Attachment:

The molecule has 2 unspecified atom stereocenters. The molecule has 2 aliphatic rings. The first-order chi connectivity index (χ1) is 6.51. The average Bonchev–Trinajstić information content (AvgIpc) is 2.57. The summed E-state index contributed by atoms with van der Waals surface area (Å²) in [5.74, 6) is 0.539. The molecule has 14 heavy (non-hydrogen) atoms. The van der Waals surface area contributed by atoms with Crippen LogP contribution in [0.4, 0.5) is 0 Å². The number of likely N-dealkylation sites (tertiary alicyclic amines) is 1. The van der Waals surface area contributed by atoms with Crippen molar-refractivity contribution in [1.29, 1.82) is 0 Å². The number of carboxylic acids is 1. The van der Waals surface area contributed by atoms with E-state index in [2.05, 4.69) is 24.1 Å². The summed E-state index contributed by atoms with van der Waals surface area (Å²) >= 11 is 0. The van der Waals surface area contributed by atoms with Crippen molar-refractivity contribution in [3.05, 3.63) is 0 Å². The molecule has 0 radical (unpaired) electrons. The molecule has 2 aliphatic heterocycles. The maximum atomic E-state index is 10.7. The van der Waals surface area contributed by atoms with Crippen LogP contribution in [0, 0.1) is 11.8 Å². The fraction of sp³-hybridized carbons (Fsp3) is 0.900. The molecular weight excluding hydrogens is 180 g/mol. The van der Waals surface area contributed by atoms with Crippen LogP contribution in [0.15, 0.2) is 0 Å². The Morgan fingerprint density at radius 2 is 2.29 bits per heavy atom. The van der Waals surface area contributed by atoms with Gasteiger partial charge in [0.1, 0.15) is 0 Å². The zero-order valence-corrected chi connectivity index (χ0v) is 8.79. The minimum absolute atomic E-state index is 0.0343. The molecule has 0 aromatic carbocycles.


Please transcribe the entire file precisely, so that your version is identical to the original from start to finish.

The molecule has 2 unspecified atom stereocenters. The molecule has 2 aliphatic rings. The first-order chi connectivity index (χ1) is 6.51. The average Bonchev–Trinajstić information content (AvgIpc) is 2.57. The summed E-state index contributed by atoms with van der Waals surface area (Å²) in [5.74, 6) is 0.539. The molecule has 14 heavy (non-hydrogen) atoms. The van der Waals surface area contributed by atoms with Crippen LogP contribution in [0.4, 0.5) is 0 Å². The number of likely N-dealkylation sites (tertiary alicyclic amines) is 1. The van der Waals surface area contributed by atoms with Crippen molar-refractivity contribution in [1.29, 1.82) is 0 Å². The number of carboxylic acids is 1. The van der Waals surface area contributed by atoms with E-state index in [2.05, 4.69) is 24.1 Å². The summed E-state index contributed by atoms with van der Waals surface area (Å²) >= 11 is 0. The van der Waals surface area contributed by atoms with Crippen molar-refractivity contribution in [3.05, 3.63) is 0 Å². The molecule has 0 radical (unpaired) electrons. The molecule has 2 aliphatic heterocycles. The maximum atomic E-state index is 10.7. The van der Waals surface area contributed by atoms with Crippen LogP contribution in [0, 0.1) is 11.8 Å². The fraction of sp³-hybridized carbons (Fsp3) is 0.900. The molecular weight excluding hydrogens is 180 g/mol. The van der Waals surface area contributed by atoms with Crippen LogP contribution in [0.15, 0.2) is 0 Å². The Morgan fingerprint density at radius 2 is 2.29 bits per heavy atom. The van der Waals surface area contributed by atoms with Gasteiger partial charge in [0.1, 0.15) is 0 Å². The zero-order valence-corrected chi connectivity index (χ0v) is 8.79. The minimum absolute atomic E-state index is 0.0343. The molecule has 0 aromatic carbocycles.